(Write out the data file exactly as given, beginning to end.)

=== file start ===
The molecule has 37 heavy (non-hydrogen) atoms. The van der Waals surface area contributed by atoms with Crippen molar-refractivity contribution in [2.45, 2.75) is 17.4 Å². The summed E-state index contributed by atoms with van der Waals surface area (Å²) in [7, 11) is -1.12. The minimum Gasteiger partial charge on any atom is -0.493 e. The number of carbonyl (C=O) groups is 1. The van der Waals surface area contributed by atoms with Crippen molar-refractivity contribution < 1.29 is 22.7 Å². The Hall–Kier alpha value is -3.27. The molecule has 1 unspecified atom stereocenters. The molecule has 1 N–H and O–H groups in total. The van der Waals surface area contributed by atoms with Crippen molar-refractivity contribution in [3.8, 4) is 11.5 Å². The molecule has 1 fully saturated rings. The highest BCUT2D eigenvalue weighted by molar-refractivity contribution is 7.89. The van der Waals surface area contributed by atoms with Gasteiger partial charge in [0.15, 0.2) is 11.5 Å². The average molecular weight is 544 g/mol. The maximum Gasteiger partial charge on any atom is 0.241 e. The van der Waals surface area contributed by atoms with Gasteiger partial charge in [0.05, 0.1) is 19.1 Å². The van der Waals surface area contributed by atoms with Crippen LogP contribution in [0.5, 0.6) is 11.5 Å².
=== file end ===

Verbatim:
The molecule has 37 heavy (non-hydrogen) atoms. The van der Waals surface area contributed by atoms with Crippen molar-refractivity contribution in [2.45, 2.75) is 17.4 Å². The summed E-state index contributed by atoms with van der Waals surface area (Å²) in [7, 11) is -1.12. The minimum Gasteiger partial charge on any atom is -0.493 e. The number of carbonyl (C=O) groups is 1. The van der Waals surface area contributed by atoms with Crippen molar-refractivity contribution < 1.29 is 22.7 Å². The Hall–Kier alpha value is -3.27. The molecule has 1 unspecified atom stereocenters. The molecule has 1 N–H and O–H groups in total. The van der Waals surface area contributed by atoms with Crippen molar-refractivity contribution in [3.8, 4) is 11.5 Å². The molecule has 1 fully saturated rings. The highest BCUT2D eigenvalue weighted by molar-refractivity contribution is 7.89. The van der Waals surface area contributed by atoms with Gasteiger partial charge in [0.15, 0.2) is 11.5 Å². The average molecular weight is 544 g/mol. The maximum Gasteiger partial charge on any atom is 0.241 e. The van der Waals surface area contributed by atoms with Gasteiger partial charge in [0.05, 0.1) is 19.1 Å². The van der Waals surface area contributed by atoms with Crippen LogP contribution in [0.5, 0.6) is 11.5 Å².